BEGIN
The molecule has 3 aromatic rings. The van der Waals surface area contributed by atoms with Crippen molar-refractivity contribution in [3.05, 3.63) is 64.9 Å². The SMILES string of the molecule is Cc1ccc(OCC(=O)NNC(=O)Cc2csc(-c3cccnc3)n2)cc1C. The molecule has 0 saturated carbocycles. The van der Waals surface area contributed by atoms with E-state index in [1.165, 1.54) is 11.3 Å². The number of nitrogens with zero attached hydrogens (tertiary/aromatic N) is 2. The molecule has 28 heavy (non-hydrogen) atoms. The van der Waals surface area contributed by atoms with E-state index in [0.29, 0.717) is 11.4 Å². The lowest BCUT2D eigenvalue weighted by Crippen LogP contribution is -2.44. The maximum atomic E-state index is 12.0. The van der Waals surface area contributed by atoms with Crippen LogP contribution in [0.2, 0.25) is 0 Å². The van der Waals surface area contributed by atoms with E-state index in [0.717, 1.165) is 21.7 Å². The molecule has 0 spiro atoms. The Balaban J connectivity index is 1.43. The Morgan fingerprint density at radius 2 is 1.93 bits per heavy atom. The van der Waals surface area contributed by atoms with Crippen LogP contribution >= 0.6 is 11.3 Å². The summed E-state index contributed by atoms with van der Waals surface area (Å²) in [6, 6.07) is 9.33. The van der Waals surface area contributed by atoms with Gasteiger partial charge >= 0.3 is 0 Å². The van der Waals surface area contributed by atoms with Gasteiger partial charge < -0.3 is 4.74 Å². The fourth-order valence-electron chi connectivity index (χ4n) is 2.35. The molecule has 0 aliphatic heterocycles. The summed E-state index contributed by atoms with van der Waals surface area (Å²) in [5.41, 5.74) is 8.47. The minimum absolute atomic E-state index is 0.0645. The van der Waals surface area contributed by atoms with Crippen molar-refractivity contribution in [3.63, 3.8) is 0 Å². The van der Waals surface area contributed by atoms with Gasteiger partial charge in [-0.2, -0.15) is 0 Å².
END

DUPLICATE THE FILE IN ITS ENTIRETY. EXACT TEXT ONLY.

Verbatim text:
The molecule has 3 aromatic rings. The van der Waals surface area contributed by atoms with Crippen molar-refractivity contribution in [3.05, 3.63) is 64.9 Å². The SMILES string of the molecule is Cc1ccc(OCC(=O)NNC(=O)Cc2csc(-c3cccnc3)n2)cc1C. The molecule has 0 saturated carbocycles. The van der Waals surface area contributed by atoms with E-state index in [1.165, 1.54) is 11.3 Å². The number of nitrogens with zero attached hydrogens (tertiary/aromatic N) is 2. The molecule has 28 heavy (non-hydrogen) atoms. The van der Waals surface area contributed by atoms with E-state index in [0.29, 0.717) is 11.4 Å². The lowest BCUT2D eigenvalue weighted by Crippen LogP contribution is -2.44. The maximum atomic E-state index is 12.0. The van der Waals surface area contributed by atoms with Crippen LogP contribution in [0.2, 0.25) is 0 Å². The van der Waals surface area contributed by atoms with E-state index in [0.717, 1.165) is 21.7 Å². The molecule has 0 spiro atoms. The Balaban J connectivity index is 1.43. The Morgan fingerprint density at radius 2 is 1.93 bits per heavy atom. The van der Waals surface area contributed by atoms with Crippen LogP contribution >= 0.6 is 11.3 Å². The summed E-state index contributed by atoms with van der Waals surface area (Å²) in [6, 6.07) is 9.33. The van der Waals surface area contributed by atoms with Gasteiger partial charge >= 0.3 is 0 Å². The van der Waals surface area contributed by atoms with Gasteiger partial charge < -0.3 is 4.74 Å². The fourth-order valence-electron chi connectivity index (χ4n) is 2.35. The molecule has 0 aliphatic heterocycles. The summed E-state index contributed by atoms with van der Waals surface area (Å²) in [5.41, 5.74) is 8.47. The minimum absolute atomic E-state index is 0.0645. The van der Waals surface area contributed by atoms with Crippen molar-refractivity contribution in [3.63, 3.8) is 0 Å². The van der Waals surface area contributed by atoms with Gasteiger partial charge in [-0.2, -0.15) is 0 Å².